What Made My Pills Easier to Swallow
In March, news broke of a young girl in Mississippi who had been cured of HIV. The spread of the virus in her system was not halted through pre-exposure prophylaxis, nor by the genetic fitness of unknown donor cells that could combat the virus. She was cured by the exact same medication I began taking for my own HIV treatment on the day the story came out.
HIV has wiped out millions of lives, but the news that day, of the girl from the South, made my pills a little easier to swallow.
It’s hard to decide quite where to begin. Often, I like to start with the car accident I was in when I was 18. Well, it wasn’t really an accident. It was a traumatic event that anyone could have seen coming miles away. It was three childhood best friends drunk off a case of stolen wine. It was metal and concrete and blood. I remember fleeting moments from that night, a paramedic cutting off my clothes and another asking me to recite my phone number. Right before I lost consciousness, I remember thinking they were cutting into my favorite pair of jeans, then realizing I couldn’t remember my phone number. I didn’t know who I was and I knew it wasn’t good.
Only a few moments before the accident, one of my friends and I had switched spots in the car, sealing our fates forever. I was the only one to sustain physical injuries. My friends walked away untouched.
My story ended with a broken neck, a fractured skull, the loss of my right ear, dozens of scars, and nightmares that still follow me. Though it was nine years ago, I still look at my face in the mirror as I snap my prosthetic ear on in the morning and off again at night, not completely sure that I know who I’m looking at.
My history with drugs and alcohol also made it hard to determine who I was looking at in the mirror most of the time. I spent many years trying to make myself feel as lonely and ugly as I did during my recovery.
I’ve always found a reason to panic or feel overwhelmed by the physical marks of my past: a missing ear or, more recently, my T-cell counts. But the day the girl was cured marked a change.
Being diagnosed HIV-positive is the clearest example of how completely powerless I am; I don’t even have control over the blood that runs through my veins. Granted, I did have a say in many of the precautions that should have been taken to ensure safer patterns of behavior — but that is a topic for another time.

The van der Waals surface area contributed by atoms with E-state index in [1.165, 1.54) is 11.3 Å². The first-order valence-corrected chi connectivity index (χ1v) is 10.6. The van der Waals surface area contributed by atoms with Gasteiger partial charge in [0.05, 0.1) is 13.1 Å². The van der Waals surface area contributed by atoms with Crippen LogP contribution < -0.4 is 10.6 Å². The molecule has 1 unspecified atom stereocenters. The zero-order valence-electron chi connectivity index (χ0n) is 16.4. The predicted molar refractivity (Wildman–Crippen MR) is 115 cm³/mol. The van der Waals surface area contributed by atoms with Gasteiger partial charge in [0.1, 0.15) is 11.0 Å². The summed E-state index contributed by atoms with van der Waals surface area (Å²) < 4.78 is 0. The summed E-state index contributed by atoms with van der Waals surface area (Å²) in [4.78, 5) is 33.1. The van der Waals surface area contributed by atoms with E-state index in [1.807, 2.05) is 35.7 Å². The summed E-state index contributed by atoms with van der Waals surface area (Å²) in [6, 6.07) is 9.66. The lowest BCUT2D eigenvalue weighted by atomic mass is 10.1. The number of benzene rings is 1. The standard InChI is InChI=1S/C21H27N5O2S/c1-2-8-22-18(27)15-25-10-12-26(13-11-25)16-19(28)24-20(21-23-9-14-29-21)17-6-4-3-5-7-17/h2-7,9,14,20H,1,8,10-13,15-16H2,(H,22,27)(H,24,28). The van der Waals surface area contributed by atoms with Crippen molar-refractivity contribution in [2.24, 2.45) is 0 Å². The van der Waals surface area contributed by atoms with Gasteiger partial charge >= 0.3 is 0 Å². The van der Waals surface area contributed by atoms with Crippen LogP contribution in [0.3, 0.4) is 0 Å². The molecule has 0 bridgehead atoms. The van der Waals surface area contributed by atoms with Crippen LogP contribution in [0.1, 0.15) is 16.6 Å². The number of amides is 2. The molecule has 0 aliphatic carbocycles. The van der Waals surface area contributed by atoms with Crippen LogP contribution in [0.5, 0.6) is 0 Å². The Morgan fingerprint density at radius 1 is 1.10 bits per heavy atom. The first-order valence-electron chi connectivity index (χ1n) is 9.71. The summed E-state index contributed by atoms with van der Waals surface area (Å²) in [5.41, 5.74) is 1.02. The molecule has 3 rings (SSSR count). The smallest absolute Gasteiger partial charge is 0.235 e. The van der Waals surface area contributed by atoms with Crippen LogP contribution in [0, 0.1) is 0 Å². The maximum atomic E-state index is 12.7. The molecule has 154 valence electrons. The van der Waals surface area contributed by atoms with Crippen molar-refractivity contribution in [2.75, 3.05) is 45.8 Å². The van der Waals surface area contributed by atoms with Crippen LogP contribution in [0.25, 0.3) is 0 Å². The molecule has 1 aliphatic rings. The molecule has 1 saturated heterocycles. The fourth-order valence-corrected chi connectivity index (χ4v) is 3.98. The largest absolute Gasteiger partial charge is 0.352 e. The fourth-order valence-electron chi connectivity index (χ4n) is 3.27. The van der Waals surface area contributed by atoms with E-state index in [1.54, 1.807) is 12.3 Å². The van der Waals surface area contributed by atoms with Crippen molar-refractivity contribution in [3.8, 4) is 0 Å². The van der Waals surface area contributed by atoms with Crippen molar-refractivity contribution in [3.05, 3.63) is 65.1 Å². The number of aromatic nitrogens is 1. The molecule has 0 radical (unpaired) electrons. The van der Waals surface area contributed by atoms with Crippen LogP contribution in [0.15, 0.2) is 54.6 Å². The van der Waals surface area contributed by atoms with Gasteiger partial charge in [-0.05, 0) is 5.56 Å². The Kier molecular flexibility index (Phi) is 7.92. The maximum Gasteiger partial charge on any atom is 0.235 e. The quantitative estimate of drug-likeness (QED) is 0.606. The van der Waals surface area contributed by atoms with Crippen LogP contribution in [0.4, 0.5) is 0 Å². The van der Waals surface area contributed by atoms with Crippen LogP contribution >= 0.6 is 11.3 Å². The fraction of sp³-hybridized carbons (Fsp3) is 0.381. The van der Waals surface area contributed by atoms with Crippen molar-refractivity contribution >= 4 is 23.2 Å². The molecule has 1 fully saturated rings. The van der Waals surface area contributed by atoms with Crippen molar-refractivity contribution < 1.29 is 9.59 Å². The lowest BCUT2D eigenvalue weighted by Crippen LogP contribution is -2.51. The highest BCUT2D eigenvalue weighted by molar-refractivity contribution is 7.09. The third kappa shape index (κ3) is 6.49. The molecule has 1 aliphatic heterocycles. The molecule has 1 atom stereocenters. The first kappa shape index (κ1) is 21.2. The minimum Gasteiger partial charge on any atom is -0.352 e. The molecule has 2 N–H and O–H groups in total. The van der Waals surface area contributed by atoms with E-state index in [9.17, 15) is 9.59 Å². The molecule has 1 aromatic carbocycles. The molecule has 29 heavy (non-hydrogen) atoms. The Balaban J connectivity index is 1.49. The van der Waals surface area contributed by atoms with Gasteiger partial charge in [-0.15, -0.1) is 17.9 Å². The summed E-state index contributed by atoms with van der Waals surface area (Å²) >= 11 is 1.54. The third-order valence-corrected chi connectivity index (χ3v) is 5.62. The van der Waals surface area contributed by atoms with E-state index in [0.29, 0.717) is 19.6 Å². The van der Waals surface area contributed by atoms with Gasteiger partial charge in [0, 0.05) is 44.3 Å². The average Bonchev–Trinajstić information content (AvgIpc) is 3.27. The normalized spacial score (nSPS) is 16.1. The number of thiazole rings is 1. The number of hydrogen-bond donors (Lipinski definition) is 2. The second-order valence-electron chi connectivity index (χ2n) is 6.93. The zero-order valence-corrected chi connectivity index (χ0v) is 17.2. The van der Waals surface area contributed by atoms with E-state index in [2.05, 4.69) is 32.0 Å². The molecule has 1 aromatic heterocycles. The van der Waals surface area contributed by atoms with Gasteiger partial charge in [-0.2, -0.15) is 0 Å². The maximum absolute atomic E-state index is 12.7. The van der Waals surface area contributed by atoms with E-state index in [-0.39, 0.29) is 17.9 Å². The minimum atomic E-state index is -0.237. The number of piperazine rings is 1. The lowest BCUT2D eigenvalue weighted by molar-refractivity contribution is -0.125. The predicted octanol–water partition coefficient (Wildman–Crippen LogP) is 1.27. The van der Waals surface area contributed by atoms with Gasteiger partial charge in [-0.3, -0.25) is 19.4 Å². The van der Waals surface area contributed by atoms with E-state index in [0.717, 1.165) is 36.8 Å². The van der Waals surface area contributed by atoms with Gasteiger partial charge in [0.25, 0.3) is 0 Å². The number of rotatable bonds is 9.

The point is, all I have to do is show up and do what I’m told. And really, that’s all any of us have to do. It’s very comforting to realize that.
When I show up at the doctor’s office, they present my options and I take the next step by doing what makes the most sense based on what I’m told. The same, I’ve found, goes for work, the gym — even the grocery store.
And the strangest part is, the more I do what’s instructed, the more independent I truly am. As of today, I am incredibly dependent on my new meds. They fight a ridiculously powerful yet tiny nonliving structure capable of completely annihilating my body, and because of them, I’ll hopefully never have to confront that simple little acronym that has caused so much destruction and pain. I depend on the knowledge of doctors and the resources around me to stay as educated and informed as possible. And I depend on the love, support, and understanding of the people closest to me because I don’t want to do this alone. But through all of this dependence I am awarded the utmost independence.
I did a lot of things I regret to a lot of people I hope never to see again. But I no longer have to dwell on the past. Life can be an extremely tall order all on its own, and factoring in car accidents, illness, and loss doesn’t make it any easier. But it comes in courses, and there’s usually dessert in there somewhere. From the everyday struggles to the once-in-a-lifetime traumas, it can feel like a tough pill to swallow. Fortunately, today, the only pills I have to swallow are the ones that are prescribed to me. And that’s not so bad.
This article originally appeared on Out.com